QE is not deflationary… 2014 is 100th anniversay of the $5 a day wage
To even think that QE would cause deflation shows that some economists are simply confused about the economy. They do not understand why inflation is falling. Why try to pin it on QE? QE is simply limited in its ability to inject money into the hands of consumers (labor). QE is for those who own capital. QE will cause inflation in capital income. Deflation around labor income is separate story. Capital income and labor income used to be in the same story, but now they have been disconnected from the excessive power of capital income to set wages and move money globally as they see fit, for example, tax havens offshore.
Wages are low. Import prices are falling. Just think that China in the last year invested $4 trillion into fixed capital while the US and Europe each just invested $3 trillion. China is increasing supply into the world and keeping prices low and lower.
QE is not reaching the people, neither as investment nor as purchasing power. Trickle-down has transformed into vacuuming up the liquidity of labor. QE does not cause deflation. There are causes from supply and demand in many markets.
- Low liquidity of consumers in from the labor and credit markets.
- Low import prices on oil and consumer goods from the international trade market.
- Monopoly power to lower prices in the goods market.
The specter of deflation is a signal that labor has no power, no purchasing power, and that they are concerned about their future. The best answer is to start raising wages across the board.
“QE is for those who own capital. QE will cause inflation in capital income.”
By definition capital income is dividends, interest and rent. There’s four major episodes of QE at the zero lower bound where we have sufficient data to put this claim to a test: 1) US 1933-41, 2) Japan 2001-06, 3) US 2008-13 and 4) UK 2008-13.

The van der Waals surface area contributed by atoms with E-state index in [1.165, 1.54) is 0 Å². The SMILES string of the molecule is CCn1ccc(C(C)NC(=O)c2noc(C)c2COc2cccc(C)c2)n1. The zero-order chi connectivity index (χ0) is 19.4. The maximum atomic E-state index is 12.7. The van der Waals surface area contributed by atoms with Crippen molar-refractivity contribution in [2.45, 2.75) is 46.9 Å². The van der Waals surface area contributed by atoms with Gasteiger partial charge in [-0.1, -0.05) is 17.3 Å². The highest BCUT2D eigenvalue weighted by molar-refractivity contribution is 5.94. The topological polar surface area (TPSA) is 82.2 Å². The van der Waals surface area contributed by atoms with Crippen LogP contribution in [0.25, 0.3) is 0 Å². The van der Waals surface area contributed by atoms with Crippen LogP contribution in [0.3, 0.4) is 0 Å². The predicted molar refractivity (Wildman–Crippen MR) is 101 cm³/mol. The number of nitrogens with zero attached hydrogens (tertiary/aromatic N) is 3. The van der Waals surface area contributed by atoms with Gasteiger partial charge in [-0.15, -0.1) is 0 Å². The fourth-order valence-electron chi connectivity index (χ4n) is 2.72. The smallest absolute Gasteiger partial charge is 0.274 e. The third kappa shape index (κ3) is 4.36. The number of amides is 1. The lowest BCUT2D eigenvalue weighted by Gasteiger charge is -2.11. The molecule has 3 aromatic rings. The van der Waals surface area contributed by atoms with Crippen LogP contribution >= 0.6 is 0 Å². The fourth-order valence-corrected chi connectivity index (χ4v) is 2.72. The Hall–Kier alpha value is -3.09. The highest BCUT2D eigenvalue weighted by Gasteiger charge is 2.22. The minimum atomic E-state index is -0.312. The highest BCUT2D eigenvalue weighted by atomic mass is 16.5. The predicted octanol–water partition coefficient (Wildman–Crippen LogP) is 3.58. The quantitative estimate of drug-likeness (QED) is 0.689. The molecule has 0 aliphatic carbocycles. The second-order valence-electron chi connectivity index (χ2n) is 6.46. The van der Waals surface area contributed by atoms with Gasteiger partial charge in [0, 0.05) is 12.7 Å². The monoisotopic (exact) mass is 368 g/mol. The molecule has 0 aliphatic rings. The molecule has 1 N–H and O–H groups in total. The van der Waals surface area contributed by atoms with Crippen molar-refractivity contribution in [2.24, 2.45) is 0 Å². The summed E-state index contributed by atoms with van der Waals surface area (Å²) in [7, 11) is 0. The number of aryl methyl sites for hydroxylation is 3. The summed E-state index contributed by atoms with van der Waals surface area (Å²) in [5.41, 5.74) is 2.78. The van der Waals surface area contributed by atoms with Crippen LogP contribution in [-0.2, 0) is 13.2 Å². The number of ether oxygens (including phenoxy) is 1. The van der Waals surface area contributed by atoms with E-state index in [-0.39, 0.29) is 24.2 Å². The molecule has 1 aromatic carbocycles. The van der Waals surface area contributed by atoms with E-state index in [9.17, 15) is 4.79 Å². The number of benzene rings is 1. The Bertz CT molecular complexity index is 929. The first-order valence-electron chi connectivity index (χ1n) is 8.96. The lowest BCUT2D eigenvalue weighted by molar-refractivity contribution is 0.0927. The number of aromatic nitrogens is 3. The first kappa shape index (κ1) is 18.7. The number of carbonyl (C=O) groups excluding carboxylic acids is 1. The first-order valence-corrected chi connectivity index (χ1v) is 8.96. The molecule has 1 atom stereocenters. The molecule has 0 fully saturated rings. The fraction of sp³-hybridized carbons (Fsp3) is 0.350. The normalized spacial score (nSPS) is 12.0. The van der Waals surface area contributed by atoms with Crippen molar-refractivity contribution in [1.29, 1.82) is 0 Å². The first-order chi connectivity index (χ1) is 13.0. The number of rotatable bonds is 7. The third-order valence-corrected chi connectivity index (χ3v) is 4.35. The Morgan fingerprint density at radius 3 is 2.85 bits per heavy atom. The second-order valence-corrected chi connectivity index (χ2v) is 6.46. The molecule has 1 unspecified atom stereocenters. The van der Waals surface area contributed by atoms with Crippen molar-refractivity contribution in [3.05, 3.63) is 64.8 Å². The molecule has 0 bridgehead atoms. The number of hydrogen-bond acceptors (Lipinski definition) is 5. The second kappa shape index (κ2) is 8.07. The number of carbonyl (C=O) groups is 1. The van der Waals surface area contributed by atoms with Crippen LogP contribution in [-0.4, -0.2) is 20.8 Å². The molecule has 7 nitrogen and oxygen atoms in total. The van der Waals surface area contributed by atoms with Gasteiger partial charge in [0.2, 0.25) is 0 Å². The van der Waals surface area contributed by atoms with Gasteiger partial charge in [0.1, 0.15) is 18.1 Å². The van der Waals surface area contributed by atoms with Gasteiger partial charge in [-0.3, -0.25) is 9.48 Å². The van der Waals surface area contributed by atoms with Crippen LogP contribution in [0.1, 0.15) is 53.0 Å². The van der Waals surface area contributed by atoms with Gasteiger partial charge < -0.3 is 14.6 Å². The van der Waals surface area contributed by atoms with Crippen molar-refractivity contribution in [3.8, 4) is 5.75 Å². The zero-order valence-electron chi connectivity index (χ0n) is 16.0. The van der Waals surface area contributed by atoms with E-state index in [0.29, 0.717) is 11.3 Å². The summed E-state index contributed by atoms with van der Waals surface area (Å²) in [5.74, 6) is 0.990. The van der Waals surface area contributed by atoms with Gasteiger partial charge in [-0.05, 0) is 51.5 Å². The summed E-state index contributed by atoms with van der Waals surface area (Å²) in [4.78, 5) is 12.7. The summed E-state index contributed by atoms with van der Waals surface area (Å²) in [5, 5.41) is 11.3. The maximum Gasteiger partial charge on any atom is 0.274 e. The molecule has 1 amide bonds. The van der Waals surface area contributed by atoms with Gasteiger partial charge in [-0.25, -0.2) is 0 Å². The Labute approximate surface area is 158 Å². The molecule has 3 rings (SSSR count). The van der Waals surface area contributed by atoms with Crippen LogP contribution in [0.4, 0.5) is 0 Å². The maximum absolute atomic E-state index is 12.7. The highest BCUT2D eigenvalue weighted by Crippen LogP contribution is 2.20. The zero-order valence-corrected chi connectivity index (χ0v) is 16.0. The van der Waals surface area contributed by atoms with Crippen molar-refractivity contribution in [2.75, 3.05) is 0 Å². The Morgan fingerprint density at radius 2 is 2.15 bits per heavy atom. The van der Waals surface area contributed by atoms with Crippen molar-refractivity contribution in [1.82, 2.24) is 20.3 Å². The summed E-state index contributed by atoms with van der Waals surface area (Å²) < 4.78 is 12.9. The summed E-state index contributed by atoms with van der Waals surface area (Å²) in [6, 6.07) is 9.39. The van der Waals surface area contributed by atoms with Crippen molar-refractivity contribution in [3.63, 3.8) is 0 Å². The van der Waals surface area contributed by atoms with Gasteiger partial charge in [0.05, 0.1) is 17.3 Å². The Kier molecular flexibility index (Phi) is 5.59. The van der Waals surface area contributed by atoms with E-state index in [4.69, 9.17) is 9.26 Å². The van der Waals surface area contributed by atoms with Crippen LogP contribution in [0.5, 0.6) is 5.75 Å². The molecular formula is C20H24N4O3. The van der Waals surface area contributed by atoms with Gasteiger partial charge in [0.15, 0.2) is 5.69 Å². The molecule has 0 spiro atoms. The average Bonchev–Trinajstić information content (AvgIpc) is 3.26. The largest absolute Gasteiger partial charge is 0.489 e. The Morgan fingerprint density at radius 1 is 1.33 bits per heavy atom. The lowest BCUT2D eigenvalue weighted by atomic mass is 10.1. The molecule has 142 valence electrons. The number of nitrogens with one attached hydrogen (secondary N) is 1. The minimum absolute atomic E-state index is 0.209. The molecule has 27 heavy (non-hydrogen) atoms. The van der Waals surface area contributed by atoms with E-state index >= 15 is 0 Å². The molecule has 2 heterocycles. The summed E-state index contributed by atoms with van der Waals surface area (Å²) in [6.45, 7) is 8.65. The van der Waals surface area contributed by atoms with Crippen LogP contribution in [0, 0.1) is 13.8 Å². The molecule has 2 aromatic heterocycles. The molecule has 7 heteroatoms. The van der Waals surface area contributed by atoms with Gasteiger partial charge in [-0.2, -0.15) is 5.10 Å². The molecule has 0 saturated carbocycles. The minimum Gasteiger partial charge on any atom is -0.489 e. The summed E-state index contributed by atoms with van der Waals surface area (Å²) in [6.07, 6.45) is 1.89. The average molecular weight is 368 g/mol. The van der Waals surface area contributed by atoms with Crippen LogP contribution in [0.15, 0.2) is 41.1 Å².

Unfortunately the US uses a different accounting standard (NIPA) from the rest of the planet (SNA). The simplest comparable measure is the proportion of the sum of income from employee compensation, proprietorships and capital income that is from capital income. In NIPA terms this is the proportion of personal income less personal current transfer receipts that is from capital income. In SNA terms this is the proportion of the total resources side of primary income that is from property income.
Here’s a graph of annual US capital income share and the monetary base during 1932-41:
Note that the proportion of capital income fell every year with the sole exception of 1938. The US had a recession in 1937-38 that followed on the heels of the decision to sterilize gold inflows in late 1936 through 1937, which effectively meant temporarily freezing the size of the monetary base. The correlation between capital income share and the monetary base is statistically significant at the 1% level, and is of course negative.
Here’s the monetary base (billions of yen) and capital income share (percent) for Japan in 2000Q4 through 2006Q2 (QE ran from March 2001 through March 2006):